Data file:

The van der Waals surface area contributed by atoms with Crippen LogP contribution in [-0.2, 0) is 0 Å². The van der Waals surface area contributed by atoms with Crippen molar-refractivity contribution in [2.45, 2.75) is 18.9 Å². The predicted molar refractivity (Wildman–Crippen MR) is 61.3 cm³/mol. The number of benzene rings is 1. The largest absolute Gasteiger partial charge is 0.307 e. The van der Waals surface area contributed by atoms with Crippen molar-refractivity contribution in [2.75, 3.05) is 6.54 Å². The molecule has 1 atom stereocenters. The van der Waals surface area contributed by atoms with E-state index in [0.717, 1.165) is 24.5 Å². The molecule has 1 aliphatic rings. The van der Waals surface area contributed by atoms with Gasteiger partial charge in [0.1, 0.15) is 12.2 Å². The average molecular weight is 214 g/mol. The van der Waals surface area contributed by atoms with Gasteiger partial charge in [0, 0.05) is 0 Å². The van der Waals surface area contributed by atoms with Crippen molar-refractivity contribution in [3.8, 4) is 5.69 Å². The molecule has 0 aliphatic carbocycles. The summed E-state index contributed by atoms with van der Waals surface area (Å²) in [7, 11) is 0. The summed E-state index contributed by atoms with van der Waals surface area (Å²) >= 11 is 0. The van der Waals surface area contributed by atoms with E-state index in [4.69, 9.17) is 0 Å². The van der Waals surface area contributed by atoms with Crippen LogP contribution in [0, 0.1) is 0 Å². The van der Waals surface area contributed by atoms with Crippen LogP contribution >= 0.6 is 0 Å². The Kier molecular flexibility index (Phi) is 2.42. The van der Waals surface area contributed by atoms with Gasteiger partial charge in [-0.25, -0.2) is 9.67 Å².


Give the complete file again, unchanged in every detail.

The van der Waals surface area contributed by atoms with Crippen LogP contribution in [-0.2, 0) is 0 Å². The van der Waals surface area contributed by atoms with Crippen molar-refractivity contribution in [2.45, 2.75) is 18.9 Å². The predicted molar refractivity (Wildman–Crippen MR) is 61.3 cm³/mol. The number of benzene rings is 1. The largest absolute Gasteiger partial charge is 0.307 e. The van der Waals surface area contributed by atoms with Crippen molar-refractivity contribution in [2.75, 3.05) is 6.54 Å². The molecule has 1 atom stereocenters. The van der Waals surface area contributed by atoms with E-state index in [0.717, 1.165) is 24.5 Å². The molecule has 1 aliphatic rings. The van der Waals surface area contributed by atoms with Gasteiger partial charge in [0.1, 0.15) is 12.2 Å². The average molecular weight is 214 g/mol. The van der Waals surface area contributed by atoms with Gasteiger partial charge in [0, 0.05) is 0 Å². The van der Waals surface area contributed by atoms with Crippen molar-refractivity contribution in [3.8, 4) is 5.69 Å². The molecule has 0 aliphatic carbocycles. The summed E-state index contributed by atoms with van der Waals surface area (Å²) in [7, 11) is 0. The summed E-state index contributed by atoms with van der Waals surface area (Å²) >= 11 is 0. The van der Waals surface area contributed by atoms with E-state index in [4.69, 9.17) is 0 Å². The van der Waals surface area contributed by atoms with Crippen LogP contribution in [0, 0.1) is 0 Å². The van der Waals surface area contributed by atoms with Crippen LogP contribution >= 0.6 is 0 Å². The Kier molecular flexibility index (Phi) is 2.42. The van der Waals surface area contributed by atoms with Gasteiger partial charge in [-0.25, -0.2) is 9.67 Å².